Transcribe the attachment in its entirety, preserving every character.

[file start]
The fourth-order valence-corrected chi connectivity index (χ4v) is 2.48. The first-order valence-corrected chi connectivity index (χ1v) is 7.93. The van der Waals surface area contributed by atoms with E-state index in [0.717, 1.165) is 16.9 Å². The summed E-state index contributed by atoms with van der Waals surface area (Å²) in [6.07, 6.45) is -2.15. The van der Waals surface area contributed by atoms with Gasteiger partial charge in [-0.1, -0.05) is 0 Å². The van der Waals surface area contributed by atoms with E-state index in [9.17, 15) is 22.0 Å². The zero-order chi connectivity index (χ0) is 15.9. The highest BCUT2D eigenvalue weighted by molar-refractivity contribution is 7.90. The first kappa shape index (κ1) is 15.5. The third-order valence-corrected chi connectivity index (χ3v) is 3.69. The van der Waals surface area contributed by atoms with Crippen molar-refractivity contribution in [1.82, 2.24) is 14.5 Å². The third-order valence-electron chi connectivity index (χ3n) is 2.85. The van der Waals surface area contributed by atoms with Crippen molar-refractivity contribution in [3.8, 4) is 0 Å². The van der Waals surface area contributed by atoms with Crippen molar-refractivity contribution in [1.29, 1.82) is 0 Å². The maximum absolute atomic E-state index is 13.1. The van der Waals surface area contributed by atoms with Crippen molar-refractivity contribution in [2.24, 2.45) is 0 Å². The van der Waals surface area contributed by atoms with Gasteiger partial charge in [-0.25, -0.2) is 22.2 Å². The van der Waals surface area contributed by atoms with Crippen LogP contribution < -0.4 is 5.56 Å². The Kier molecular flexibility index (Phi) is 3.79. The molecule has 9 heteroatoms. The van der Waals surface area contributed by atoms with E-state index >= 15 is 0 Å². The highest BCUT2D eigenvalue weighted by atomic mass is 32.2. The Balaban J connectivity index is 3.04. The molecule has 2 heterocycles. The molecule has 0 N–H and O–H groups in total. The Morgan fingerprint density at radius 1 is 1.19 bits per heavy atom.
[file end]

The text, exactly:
The fourth-order valence-corrected chi connectivity index (χ4v) is 2.48. The first-order valence-corrected chi connectivity index (χ1v) is 7.93. The van der Waals surface area contributed by atoms with E-state index in [0.717, 1.165) is 16.9 Å². The summed E-state index contributed by atoms with van der Waals surface area (Å²) in [6.07, 6.45) is -2.15. The van der Waals surface area contributed by atoms with Gasteiger partial charge in [-0.1, -0.05) is 0 Å². The van der Waals surface area contributed by atoms with E-state index in [9.17, 15) is 22.0 Å². The zero-order chi connectivity index (χ0) is 15.9. The highest BCUT2D eigenvalue weighted by molar-refractivity contribution is 7.90. The first kappa shape index (κ1) is 15.5. The third-order valence-corrected chi connectivity index (χ3v) is 3.69. The van der Waals surface area contributed by atoms with Crippen molar-refractivity contribution in [1.82, 2.24) is 14.5 Å². The third-order valence-electron chi connectivity index (χ3n) is 2.85. The van der Waals surface area contributed by atoms with Crippen molar-refractivity contribution in [3.8, 4) is 0 Å². The van der Waals surface area contributed by atoms with Crippen molar-refractivity contribution in [1.29, 1.82) is 0 Å². The maximum absolute atomic E-state index is 13.1. The van der Waals surface area contributed by atoms with Crippen molar-refractivity contribution in [2.24, 2.45) is 0 Å². The van der Waals surface area contributed by atoms with Gasteiger partial charge in [-0.25, -0.2) is 22.2 Å². The van der Waals surface area contributed by atoms with Crippen LogP contribution < -0.4 is 5.56 Å². The Kier molecular flexibility index (Phi) is 3.79. The molecule has 9 heteroatoms. The van der Waals surface area contributed by atoms with E-state index >= 15 is 0 Å². The highest BCUT2D eigenvalue weighted by atomic mass is 32.2. The Balaban J connectivity index is 3.04. The molecule has 2 heterocycles. The molecule has 0 N–H and O–H groups in total. The Morgan fingerprint density at radius 1 is 1.19 bits per heavy atom.